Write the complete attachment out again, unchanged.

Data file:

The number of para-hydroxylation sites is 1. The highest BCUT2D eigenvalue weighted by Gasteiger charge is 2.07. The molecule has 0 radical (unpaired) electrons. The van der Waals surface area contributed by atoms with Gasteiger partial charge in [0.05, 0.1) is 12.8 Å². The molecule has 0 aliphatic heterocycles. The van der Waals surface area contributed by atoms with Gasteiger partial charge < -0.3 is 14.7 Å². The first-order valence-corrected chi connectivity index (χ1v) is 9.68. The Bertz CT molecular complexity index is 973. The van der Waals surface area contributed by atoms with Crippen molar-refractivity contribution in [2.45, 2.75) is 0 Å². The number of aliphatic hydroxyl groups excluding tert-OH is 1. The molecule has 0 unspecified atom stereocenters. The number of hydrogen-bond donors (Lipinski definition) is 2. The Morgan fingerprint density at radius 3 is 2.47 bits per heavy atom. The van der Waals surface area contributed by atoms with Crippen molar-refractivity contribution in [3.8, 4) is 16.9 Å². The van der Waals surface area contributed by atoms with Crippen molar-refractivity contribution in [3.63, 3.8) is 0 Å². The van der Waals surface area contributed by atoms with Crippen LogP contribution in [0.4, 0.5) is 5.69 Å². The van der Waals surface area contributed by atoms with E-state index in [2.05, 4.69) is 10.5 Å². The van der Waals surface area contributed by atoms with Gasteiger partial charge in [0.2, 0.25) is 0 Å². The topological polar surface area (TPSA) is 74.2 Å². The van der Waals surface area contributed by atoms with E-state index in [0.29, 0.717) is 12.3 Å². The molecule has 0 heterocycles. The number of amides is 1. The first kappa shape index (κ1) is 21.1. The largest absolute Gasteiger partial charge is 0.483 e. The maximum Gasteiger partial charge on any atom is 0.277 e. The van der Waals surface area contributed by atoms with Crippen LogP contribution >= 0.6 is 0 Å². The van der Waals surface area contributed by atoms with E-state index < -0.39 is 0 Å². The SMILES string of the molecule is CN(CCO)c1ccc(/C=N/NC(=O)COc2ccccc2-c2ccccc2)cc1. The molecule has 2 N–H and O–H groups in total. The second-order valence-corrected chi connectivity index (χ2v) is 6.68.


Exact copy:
The number of para-hydroxylation sites is 1. The highest BCUT2D eigenvalue weighted by Gasteiger charge is 2.07. The molecule has 0 radical (unpaired) electrons. The van der Waals surface area contributed by atoms with Gasteiger partial charge in [0.05, 0.1) is 12.8 Å². The molecule has 0 aliphatic heterocycles. The van der Waals surface area contributed by atoms with Gasteiger partial charge < -0.3 is 14.7 Å². The first-order valence-corrected chi connectivity index (χ1v) is 9.68. The Bertz CT molecular complexity index is 973. The van der Waals surface area contributed by atoms with Crippen molar-refractivity contribution in [2.45, 2.75) is 0 Å². The number of aliphatic hydroxyl groups excluding tert-OH is 1. The molecule has 0 unspecified atom stereocenters. The number of hydrogen-bond donors (Lipinski definition) is 2. The Morgan fingerprint density at radius 3 is 2.47 bits per heavy atom. The van der Waals surface area contributed by atoms with Crippen molar-refractivity contribution in [3.8, 4) is 16.9 Å². The van der Waals surface area contributed by atoms with Crippen molar-refractivity contribution in [3.63, 3.8) is 0 Å². The van der Waals surface area contributed by atoms with Crippen LogP contribution in [0.4, 0.5) is 5.69 Å². The van der Waals surface area contributed by atoms with E-state index in [2.05, 4.69) is 10.5 Å². The van der Waals surface area contributed by atoms with Gasteiger partial charge in [0.2, 0.25) is 0 Å². The topological polar surface area (TPSA) is 74.2 Å². The van der Waals surface area contributed by atoms with E-state index in [0.29, 0.717) is 12.3 Å². The molecule has 0 heterocycles. The number of amides is 1. The first kappa shape index (κ1) is 21.1. The largest absolute Gasteiger partial charge is 0.483 e. The maximum Gasteiger partial charge on any atom is 0.277 e. The van der Waals surface area contributed by atoms with Crippen LogP contribution >= 0.6 is 0 Å². The van der Waals surface area contributed by atoms with E-state index < -0.39 is 0 Å². The SMILES string of the molecule is CN(CCO)c1ccc(/C=N/NC(=O)COc2ccccc2-c2ccccc2)cc1. The molecule has 2 N–H and O–H groups in total. The second-order valence-corrected chi connectivity index (χ2v) is 6.68.